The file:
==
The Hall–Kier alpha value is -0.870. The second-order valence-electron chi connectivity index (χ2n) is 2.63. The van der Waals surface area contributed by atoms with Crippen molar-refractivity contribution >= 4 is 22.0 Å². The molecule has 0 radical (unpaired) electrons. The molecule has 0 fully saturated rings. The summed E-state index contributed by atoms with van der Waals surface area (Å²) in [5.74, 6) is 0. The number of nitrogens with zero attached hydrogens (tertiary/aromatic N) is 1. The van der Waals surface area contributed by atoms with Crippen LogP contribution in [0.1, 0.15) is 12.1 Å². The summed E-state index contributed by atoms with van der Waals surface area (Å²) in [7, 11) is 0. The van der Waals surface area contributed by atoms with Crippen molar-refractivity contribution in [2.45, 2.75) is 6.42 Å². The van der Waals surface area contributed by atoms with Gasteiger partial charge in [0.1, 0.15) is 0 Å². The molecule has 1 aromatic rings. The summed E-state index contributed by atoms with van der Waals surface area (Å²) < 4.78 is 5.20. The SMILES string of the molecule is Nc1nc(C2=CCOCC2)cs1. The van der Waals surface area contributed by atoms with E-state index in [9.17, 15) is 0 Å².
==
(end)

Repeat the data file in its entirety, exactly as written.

The Hall–Kier alpha value is -0.870. The second-order valence-electron chi connectivity index (χ2n) is 2.63. The van der Waals surface area contributed by atoms with Crippen molar-refractivity contribution >= 4 is 22.0 Å². The molecule has 0 radical (unpaired) electrons. The molecule has 0 fully saturated rings. The summed E-state index contributed by atoms with van der Waals surface area (Å²) in [5.74, 6) is 0. The number of nitrogens with zero attached hydrogens (tertiary/aromatic N) is 1. The van der Waals surface area contributed by atoms with Crippen LogP contribution in [0.1, 0.15) is 12.1 Å². The summed E-state index contributed by atoms with van der Waals surface area (Å²) in [7, 11) is 0. The van der Waals surface area contributed by atoms with Crippen molar-refractivity contribution in [2.45, 2.75) is 6.42 Å². The van der Waals surface area contributed by atoms with Gasteiger partial charge in [0.1, 0.15) is 0 Å². The molecule has 1 aromatic rings. The summed E-state index contributed by atoms with van der Waals surface area (Å²) < 4.78 is 5.20. The SMILES string of the molecule is Nc1nc(C2=CCOCC2)cs1. The van der Waals surface area contributed by atoms with E-state index in [9.17, 15) is 0 Å².